IFPRI Global Food Policy Report 2022: Accelerating food systems transformation to combat climate change
In 2021, the United Nations Intergovernmental Panel on Climate Change sounded the alarm on a looming crisis: Climate change is generating a “code red for humanity” that requires urgent action. Food systems are deeply entwined with this crisis. In many regions, especially in the developing world, climate change has already started to reduce agricultural productivity and disrupt supply chains, putting pressure on livelihoods and threatening to significantly increase hunger and malnutrition, making adaptation efforts crucially important.
FAO State of Food and Agriculture Report 2021: Diversification is key to building resilient agrifood systems
Over the last few years, global food systems have been disrupted by conflict, economic shocks, climate change, and the COVID-19 pandemic, increasing global food insecurity and malnutrition.
A Jan. 19 policy seminar examined the implications of fragile agrifood systems and the findings of FAO’s The State of Food and Agriculture 2021 (SOFA) report. The report analyzes the vulnerabilities of food supply chains and how at-risk populations such as those in rural areas cope with risks and shocks.
Commodity Prices Reach Highest Level since July 2011: FAO Food Price Index, AMIS Market Monitor Released
The FAO Food Price Index rose 3 percent in October to reach its highest level since July 2011. The October Index stood 31.3 percent higher than its October 2020 levels. Last month’s increase was driven primarily by cereal (particularly wheat) and vegetable oil prices.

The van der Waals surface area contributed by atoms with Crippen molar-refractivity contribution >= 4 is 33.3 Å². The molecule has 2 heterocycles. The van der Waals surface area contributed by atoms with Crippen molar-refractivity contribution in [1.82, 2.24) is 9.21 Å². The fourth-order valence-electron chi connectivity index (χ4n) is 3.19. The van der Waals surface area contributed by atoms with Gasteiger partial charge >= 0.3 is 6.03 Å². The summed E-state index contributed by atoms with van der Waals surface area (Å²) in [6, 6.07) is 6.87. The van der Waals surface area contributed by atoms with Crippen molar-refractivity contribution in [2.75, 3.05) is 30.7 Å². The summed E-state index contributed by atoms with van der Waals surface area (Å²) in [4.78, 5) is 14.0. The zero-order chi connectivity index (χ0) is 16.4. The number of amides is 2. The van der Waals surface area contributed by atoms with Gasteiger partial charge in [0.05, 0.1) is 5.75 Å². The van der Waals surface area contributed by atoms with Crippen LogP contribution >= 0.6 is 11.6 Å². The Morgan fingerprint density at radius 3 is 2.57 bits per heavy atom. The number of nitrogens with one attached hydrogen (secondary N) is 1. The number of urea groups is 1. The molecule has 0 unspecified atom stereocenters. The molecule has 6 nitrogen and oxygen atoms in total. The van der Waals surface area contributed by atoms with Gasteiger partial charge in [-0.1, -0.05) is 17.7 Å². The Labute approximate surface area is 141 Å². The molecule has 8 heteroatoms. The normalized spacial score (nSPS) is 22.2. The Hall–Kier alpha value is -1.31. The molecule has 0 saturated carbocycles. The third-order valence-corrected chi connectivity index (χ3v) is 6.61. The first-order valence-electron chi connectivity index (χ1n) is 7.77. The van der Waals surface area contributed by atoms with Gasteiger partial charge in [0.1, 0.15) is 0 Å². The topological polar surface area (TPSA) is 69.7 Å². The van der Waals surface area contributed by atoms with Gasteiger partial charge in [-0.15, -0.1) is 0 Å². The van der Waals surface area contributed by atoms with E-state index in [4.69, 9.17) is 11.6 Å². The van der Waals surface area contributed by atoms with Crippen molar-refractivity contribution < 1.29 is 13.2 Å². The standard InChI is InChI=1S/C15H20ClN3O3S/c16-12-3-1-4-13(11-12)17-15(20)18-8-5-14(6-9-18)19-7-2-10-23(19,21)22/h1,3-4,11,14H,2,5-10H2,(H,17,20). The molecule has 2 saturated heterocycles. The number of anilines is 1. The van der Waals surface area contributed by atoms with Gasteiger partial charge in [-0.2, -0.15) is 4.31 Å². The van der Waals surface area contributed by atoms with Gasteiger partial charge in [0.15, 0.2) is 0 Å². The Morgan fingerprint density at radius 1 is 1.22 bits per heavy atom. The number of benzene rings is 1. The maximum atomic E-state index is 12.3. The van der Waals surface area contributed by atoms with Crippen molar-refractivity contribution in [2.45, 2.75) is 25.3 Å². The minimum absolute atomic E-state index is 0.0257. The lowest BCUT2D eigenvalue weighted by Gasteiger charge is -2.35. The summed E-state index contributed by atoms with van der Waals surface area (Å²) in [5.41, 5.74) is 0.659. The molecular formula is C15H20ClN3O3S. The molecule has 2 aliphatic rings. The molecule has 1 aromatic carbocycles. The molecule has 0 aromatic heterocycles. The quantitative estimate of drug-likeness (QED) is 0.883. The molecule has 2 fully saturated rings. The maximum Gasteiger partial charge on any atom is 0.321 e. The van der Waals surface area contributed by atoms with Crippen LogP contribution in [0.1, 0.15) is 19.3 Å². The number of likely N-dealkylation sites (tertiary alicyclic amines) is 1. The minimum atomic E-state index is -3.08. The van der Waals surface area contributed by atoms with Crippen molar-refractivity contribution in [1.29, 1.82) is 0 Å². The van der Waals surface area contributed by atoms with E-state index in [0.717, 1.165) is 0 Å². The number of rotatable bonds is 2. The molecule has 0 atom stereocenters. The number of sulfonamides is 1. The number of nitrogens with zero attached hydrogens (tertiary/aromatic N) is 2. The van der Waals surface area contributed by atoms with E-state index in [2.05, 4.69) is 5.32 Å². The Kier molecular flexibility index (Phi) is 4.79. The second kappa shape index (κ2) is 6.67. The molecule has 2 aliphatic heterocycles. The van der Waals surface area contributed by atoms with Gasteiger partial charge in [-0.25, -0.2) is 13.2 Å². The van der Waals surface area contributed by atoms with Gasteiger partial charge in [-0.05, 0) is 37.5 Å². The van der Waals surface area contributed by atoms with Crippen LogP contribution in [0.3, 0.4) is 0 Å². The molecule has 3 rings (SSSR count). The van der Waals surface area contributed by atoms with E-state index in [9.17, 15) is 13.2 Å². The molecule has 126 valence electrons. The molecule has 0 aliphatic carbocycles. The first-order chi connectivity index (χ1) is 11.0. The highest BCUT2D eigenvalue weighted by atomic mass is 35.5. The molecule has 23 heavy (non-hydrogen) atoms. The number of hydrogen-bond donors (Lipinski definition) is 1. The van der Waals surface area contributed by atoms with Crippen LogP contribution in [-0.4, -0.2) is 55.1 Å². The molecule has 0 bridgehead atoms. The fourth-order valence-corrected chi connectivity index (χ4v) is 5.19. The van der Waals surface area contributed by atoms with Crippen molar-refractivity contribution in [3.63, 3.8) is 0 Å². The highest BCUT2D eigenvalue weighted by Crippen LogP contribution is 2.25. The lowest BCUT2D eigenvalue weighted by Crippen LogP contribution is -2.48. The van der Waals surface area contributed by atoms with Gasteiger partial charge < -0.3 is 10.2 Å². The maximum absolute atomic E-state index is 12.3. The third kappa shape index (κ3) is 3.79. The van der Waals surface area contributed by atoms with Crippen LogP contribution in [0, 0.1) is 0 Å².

Alarming levels of hunger and food insecurity are on the rise across the globe. According to the September 2021 mid-year update to the 2021 Global Report on Food Crises (GRFC), an estimated 161 million people in 42 countries/territories have faced Crisis-level (IPC/CH Phase 3) food insecurity or higher. This number is up from the estimated 155 million acutely food-insecure people reported by the GRFC for 2020.
Increasing urbanization plays a major role in shifting patterns of food supply and demand and thus in transforming food systems. These transformations carry significant implications for the livelihoods of rural populations, presenting both challenges and opportunities. A new paper published in Food Security examines some of these impacts in Africa south of the Sahara (SSA) and South Asia, as well as the enabling environments needed to help rural communities benefit from the changes.